a tumblelog
week 52, 2019

In the early afternoon we went to Hook of Holland. I took Alice on my bike and Esme took Adam on hers.

Side of the pier of Hook of Holland
Side of the pier of Hook of Holland, North Sea side.

On the way back I took a photo of a landscape with bright green moss, close to the dunes of Hook of Holland. I had already seen this landscape on the way to the pier, but decided to take photos on the way back.

Bright green moss growing to the side of the road
Bright green moss growing to the side of the road.

On our way back we decided to pay a short visit to garden centre "De Carlton" and have a look at the plants on display.

Philadelphus incanus, Hairy mock orange
Philadelphus incanus, Hairy mock orange.

At the garden centre I took a photo of a hairy mock orange, Philadelphus incanus, according to the PlantSnap app on my iPhone 5.

Python Type Hints

mypy is a static type checker. This means it does not run during the code execution, so it’s mostly useful during development, much like tests. It relies on manual annotations in the code called type hints, which identify the types of arguments, return types, internal variables and member variables.

Source: Python Type Hints, an article by Guilherme Kunigami.

Two kinds of testing

While talking about thinking about tests and testing in software engineering recently, I’ve come to the conclusion that there are (at least) two major ideas and goals that people have when they test or talk about testing. This post aims to outline what I see as these two schools, and explore some reasons engineers coming from these different perspectives can risk talking past each other.

Two kinds of testing, an article by Nelson Elhage.

An introduction to machine learning through polynomial regression

Machine learning is one of the hottest topics in computer science today. And not without a reason: it has helped us do things that couldn’t be done before like image classification, image generation and natural language processing. But all of it boils down to a really simple concept: you give the computer data and the computer then finds patterns in that data. This is called “learning” or “training”, depending on your point of view. These learnt patterns can be extrapolated to make predictions. How? That’s what we are looking at today.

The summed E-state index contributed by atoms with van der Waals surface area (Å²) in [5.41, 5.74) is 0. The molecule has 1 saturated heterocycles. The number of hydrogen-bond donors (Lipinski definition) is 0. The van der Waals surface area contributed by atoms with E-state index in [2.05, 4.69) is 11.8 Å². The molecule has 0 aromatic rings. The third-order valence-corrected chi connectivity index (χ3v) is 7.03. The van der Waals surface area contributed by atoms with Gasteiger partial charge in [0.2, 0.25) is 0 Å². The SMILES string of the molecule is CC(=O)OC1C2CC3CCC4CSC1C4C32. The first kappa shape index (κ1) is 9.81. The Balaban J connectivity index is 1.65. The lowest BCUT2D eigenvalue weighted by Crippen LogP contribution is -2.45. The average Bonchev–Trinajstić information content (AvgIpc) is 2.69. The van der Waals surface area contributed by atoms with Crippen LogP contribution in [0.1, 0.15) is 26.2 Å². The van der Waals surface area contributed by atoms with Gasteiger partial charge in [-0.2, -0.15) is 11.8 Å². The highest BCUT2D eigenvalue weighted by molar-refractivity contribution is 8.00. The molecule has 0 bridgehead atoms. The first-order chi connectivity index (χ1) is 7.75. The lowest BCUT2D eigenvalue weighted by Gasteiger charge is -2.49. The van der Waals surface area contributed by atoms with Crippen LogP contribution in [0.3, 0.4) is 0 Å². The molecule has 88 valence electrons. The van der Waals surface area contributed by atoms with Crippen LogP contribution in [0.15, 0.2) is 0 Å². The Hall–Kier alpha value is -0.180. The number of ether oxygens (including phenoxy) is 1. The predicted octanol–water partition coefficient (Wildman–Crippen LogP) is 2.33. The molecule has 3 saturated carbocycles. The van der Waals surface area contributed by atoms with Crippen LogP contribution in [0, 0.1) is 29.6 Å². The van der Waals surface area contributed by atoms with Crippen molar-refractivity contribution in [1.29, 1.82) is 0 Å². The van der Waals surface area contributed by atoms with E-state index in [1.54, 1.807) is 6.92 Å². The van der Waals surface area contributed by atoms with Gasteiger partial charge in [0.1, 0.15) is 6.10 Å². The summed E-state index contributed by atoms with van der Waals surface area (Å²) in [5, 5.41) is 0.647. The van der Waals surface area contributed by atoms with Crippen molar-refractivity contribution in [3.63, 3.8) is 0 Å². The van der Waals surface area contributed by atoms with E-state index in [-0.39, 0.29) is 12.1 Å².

Source: An introduction to machine learning through polynomial regression, an article by Rick Wierenga.

Protobuffers Are Wrong

I’ve spent a good deal of my professional life arguing against using protobuffers. They’re clearly written by amateurs, unbelievably ad-hoc, mired in gotchas, tricky to compile, and solve a problem that nobody but Google really has. If these problems of protobuffers remained quarantined in serialization abstractions, my complaints would end there. But unfortunately, the bad design of protobuffers is so persuasive that these problems manage to leak their way into your code as well.

Source: Protobuffers Are Wrong, an article by Sandy Maguire.

Making a small Haskell application

Haskell is a programming language that a lot of people use to learn functional programming and solve programming exercises. But not as many take the leap to use Haskell for practical projects. To try to help to bridge this gap, I will walk through how to create a "practical" Haskell application. This is of course not the only way to do it and there are alternatives to every approach I am using, but this is what I find most suitable for a small easy-to-understand project.

Source: Making a small Haskell application, an article by Morten Kolstad.

A Glossary of Functional Programming

I’ve taught functional programming for years now, each time experimenting with different ways of teaching core concepts. Over time, I’ve collected and converged on simple (but reasonably precise) pedagogical definitions for a range of functional concepts.

In this post, I’ll share those definitions with you, in my first ever, Glossary of Functional Programming. Enjoy!

Source: A Glossary of Functional Programming, an article by John A De Goes.